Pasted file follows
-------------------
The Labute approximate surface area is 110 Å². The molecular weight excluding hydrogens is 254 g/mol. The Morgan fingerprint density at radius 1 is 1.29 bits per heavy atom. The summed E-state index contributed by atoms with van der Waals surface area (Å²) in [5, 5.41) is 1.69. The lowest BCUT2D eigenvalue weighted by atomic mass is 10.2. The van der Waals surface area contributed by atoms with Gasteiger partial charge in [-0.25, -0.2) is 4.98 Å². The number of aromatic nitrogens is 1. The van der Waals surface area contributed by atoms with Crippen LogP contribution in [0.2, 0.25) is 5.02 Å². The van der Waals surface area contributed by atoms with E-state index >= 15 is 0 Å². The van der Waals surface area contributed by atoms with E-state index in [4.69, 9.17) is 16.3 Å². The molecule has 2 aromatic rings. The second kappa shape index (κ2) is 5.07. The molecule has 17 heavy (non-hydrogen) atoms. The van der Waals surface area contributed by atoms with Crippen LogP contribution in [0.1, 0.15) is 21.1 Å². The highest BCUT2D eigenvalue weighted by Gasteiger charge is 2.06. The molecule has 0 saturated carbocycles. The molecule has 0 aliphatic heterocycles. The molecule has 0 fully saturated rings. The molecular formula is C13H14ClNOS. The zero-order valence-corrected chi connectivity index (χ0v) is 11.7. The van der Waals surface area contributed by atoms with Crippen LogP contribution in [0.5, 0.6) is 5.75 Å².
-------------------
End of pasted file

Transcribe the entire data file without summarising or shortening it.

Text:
The Labute approximate surface area is 110 Å². The molecular weight excluding hydrogens is 254 g/mol. The Morgan fingerprint density at radius 1 is 1.29 bits per heavy atom. The summed E-state index contributed by atoms with van der Waals surface area (Å²) in [5, 5.41) is 1.69. The lowest BCUT2D eigenvalue weighted by atomic mass is 10.2. The van der Waals surface area contributed by atoms with Gasteiger partial charge in [-0.25, -0.2) is 4.98 Å². The number of aromatic nitrogens is 1. The van der Waals surface area contributed by atoms with Crippen LogP contribution in [0.2, 0.25) is 5.02 Å². The van der Waals surface area contributed by atoms with E-state index >= 15 is 0 Å². The van der Waals surface area contributed by atoms with E-state index in [4.69, 9.17) is 16.3 Å². The molecule has 2 aromatic rings. The second kappa shape index (κ2) is 5.07. The molecule has 17 heavy (non-hydrogen) atoms. The van der Waals surface area contributed by atoms with Crippen LogP contribution in [0.1, 0.15) is 21.1 Å². The highest BCUT2D eigenvalue weighted by Gasteiger charge is 2.06. The molecule has 0 saturated carbocycles. The molecule has 0 aliphatic heterocycles. The molecule has 0 fully saturated rings. The molecular formula is C13H14ClNOS. The zero-order valence-corrected chi connectivity index (χ0v) is 11.7. The van der Waals surface area contributed by atoms with Crippen LogP contribution in [0.5, 0.6) is 5.75 Å².